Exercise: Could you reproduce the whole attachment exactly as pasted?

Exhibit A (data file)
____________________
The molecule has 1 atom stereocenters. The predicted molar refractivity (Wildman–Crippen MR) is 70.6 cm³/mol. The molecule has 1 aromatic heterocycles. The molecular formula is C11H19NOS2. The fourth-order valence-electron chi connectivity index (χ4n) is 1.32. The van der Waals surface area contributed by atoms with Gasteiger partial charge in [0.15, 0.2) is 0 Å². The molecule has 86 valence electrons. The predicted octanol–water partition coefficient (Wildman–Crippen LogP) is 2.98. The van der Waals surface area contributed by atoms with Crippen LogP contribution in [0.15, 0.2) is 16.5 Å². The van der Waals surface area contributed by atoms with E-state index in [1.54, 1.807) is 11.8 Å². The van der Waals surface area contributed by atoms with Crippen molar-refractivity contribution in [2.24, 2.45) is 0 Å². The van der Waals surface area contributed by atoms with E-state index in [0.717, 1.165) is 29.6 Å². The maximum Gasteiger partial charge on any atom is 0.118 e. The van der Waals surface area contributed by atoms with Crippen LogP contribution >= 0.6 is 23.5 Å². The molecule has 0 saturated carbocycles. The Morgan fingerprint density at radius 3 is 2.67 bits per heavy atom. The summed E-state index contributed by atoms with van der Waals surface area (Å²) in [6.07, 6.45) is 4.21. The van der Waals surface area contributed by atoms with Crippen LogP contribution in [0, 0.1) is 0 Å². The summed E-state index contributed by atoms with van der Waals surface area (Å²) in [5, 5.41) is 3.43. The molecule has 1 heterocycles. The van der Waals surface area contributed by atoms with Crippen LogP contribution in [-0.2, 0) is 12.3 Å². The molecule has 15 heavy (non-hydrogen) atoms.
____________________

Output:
The molecule has 1 atom stereocenters. The predicted molar refractivity (Wildman–Crippen MR) is 70.6 cm³/mol. The molecule has 1 aromatic heterocycles. The molecular formula is C11H19NOS2. The fourth-order valence-electron chi connectivity index (χ4n) is 1.32. The van der Waals surface area contributed by atoms with Gasteiger partial charge in [0.15, 0.2) is 0 Å². The molecule has 86 valence electrons. The predicted octanol–water partition coefficient (Wildman–Crippen LogP) is 2.98. The van der Waals surface area contributed by atoms with Crippen LogP contribution in [0.15, 0.2) is 16.5 Å². The van der Waals surface area contributed by atoms with E-state index in [1.54, 1.807) is 11.8 Å². The van der Waals surface area contributed by atoms with Crippen molar-refractivity contribution in [2.24, 2.45) is 0 Å². The van der Waals surface area contributed by atoms with E-state index in [0.717, 1.165) is 29.6 Å². The maximum Gasteiger partial charge on any atom is 0.118 e. The van der Waals surface area contributed by atoms with Crippen LogP contribution >= 0.6 is 23.5 Å². The molecule has 0 saturated carbocycles. The Morgan fingerprint density at radius 3 is 2.67 bits per heavy atom. The summed E-state index contributed by atoms with van der Waals surface area (Å²) in [6.07, 6.45) is 4.21. The van der Waals surface area contributed by atoms with Crippen LogP contribution in [0, 0.1) is 0 Å². The summed E-state index contributed by atoms with van der Waals surface area (Å²) in [5, 5.41) is 3.43. The molecule has 1 heterocycles. The van der Waals surface area contributed by atoms with Crippen LogP contribution in [-0.2, 0) is 12.3 Å². The molecule has 15 heavy (non-hydrogen) atoms.